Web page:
Editor’s note: This article was first published on June 15, 2010. At the time of publication, Warnock was pastor of Chatham Baptist Church in Chatham, Virginia.
In each generation, we must recognize the subtleties of racial discrimination and address the inequities in our society.
Sociologists say we live in “the post-civil rights era.”
More than 45 years ago, Congress passed the landmark civil rights bills. They guaranteed minorities access to public institutions and transportation, the right to service at previously segregated restaurants and hotels and the right to vote without intimidation.
Even Martin Luther King Jr.’s last book was titled “Where Do We Go From Here: Chaos or Community?,” reinforcing the idea that with civil rights’ victories a chapter in American history was settled.
Many saw an end to racism as the result of the gains of the civil rights movement.
We marked a change in our cultural mores: Bigotry was out, tolerance was in and racism faded from our collective consciousness.
Or did it?
Sociologist Eduardo Bonilla-Silva believes we have entered a new reality since the civil rights era.
The blatant racism and bigotry of Southern lawmen like Bull Connor and Southern governors like George Wallace and Lester Maddox has given way to what is now called “laissez-faire racism,” “colorblind racism” or simply the “new racism.”
Bonilla-Silva’s book, “Racism Without Racists: Color-Blind Racism and the Persistence of Racial Inequality in America,” describes this new racial atmosphere as “subtle, institutional and apparently nonracial.” The new racial reality seems bland in contrast to the past.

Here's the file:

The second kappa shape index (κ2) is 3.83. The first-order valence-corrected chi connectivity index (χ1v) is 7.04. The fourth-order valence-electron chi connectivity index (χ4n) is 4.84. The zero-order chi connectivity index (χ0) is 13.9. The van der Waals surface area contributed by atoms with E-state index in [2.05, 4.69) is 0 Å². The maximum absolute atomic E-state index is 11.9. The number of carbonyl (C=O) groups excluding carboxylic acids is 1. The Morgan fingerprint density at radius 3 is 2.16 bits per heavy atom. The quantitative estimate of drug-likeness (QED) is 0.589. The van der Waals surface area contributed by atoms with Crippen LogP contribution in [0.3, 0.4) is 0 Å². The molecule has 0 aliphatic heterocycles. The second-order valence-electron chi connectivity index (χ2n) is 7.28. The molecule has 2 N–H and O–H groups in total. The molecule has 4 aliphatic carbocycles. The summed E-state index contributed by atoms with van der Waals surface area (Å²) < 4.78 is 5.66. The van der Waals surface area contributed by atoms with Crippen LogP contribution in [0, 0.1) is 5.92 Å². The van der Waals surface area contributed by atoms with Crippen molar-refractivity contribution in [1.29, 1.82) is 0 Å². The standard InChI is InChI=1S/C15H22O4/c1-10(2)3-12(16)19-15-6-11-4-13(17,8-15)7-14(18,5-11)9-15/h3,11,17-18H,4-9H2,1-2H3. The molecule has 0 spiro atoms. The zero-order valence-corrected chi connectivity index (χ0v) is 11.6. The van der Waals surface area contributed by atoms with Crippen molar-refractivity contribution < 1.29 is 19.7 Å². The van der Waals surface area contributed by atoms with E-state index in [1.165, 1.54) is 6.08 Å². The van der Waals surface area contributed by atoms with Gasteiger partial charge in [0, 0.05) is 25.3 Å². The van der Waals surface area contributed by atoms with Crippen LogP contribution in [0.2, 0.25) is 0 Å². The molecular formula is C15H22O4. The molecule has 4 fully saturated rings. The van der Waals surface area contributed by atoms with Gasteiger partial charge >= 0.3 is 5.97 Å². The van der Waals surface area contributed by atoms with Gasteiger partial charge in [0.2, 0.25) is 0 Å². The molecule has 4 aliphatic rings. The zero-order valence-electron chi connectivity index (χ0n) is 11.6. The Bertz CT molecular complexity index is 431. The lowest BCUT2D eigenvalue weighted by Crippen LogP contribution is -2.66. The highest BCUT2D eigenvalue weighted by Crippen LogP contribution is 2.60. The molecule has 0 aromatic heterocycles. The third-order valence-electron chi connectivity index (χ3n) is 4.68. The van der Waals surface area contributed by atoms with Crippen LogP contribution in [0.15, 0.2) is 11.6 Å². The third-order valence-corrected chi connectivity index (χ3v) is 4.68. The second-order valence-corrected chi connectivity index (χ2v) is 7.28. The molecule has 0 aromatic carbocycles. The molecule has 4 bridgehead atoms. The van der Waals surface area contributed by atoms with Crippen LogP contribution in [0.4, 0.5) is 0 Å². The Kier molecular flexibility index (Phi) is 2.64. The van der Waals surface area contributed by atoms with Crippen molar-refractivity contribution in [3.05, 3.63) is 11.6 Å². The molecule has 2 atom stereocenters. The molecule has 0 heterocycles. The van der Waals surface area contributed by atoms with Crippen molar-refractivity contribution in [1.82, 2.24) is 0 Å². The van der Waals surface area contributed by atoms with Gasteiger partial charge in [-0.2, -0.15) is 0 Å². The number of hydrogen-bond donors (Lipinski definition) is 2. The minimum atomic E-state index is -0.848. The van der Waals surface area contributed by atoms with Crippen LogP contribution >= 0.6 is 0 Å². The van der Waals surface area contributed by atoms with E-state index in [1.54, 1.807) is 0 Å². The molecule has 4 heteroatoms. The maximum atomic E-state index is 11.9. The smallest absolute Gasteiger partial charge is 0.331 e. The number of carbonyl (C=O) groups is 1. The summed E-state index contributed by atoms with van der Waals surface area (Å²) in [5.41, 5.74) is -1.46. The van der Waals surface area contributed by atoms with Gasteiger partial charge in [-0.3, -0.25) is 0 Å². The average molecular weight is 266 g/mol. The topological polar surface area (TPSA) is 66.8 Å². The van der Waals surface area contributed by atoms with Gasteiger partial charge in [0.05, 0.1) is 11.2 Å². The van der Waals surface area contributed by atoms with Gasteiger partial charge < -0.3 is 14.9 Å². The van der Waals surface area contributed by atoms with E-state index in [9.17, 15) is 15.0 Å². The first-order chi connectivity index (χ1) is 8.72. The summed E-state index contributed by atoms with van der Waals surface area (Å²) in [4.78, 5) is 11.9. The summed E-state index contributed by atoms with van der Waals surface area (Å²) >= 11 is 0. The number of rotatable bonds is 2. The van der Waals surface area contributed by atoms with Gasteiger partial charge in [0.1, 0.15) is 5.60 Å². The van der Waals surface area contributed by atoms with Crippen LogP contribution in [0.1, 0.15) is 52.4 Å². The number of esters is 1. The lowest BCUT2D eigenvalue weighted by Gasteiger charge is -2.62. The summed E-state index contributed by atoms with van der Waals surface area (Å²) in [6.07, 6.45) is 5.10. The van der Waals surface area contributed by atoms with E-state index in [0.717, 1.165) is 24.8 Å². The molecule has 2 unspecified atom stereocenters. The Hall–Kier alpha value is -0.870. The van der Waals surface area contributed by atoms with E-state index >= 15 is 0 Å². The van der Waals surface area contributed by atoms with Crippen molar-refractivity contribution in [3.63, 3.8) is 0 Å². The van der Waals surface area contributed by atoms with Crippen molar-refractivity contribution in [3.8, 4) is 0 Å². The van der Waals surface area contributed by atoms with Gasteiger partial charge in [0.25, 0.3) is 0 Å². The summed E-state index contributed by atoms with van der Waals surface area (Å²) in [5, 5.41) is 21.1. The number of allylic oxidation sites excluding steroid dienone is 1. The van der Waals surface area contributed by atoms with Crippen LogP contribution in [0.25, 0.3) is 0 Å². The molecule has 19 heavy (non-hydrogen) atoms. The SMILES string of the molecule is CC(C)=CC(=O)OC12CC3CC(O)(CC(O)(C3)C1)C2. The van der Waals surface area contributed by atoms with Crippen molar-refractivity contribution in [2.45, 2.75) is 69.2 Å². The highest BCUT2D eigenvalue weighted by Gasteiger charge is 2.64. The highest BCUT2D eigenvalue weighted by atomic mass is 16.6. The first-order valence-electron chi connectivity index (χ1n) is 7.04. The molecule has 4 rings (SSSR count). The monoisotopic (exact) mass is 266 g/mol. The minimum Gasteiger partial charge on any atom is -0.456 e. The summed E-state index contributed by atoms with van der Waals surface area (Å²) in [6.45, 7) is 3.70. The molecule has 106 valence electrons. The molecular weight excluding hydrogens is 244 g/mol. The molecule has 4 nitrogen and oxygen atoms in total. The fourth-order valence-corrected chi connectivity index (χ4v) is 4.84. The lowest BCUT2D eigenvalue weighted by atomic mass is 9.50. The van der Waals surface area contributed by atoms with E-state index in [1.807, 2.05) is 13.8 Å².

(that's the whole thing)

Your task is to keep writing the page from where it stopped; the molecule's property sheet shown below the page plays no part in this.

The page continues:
Bonilla-Silva says, “Compared to Jim Crow racism, the ideology of color blindness seems like ‘racism lite.’”
This new racial attitude is characterized by a belief that with the victories of the civil rights movement, America’s race-related problems are behind us.
Equality has been achieved; race is no longer an issue. America is poised to move forward as a colorblind society.
But Bonilla-Silva is not convinced and offers compelling evidence we have simply entered a phase of a gentler racism that permeates our society.
For starters, this new racism is no longer personal. Bonilla-Silva explains that “for most whites, racism is [expressed as personal] prejudice.”
In the 1950s and 1960s during the civil rights struggle, photographs of angry white crowds, with faces contorted in hate-filled rage, appeared on the front pages of newspapers with each step toward desegregation.
As public schools from Little Rock, Arkansas, to Birmingham, Alabama, were forcibly integrated, white parents were photographed yelling obscenities and racial slurs at the little African American children who were the first to attend previously all-white schools.
Part of King’s nonviolent tactic was to expose racism for all the world to see. Shamed by what we saw, a majority of Americans were “ready to demand that the Negro should be spared the lash of brutality,” according to King in “Where Do We Go From Here?”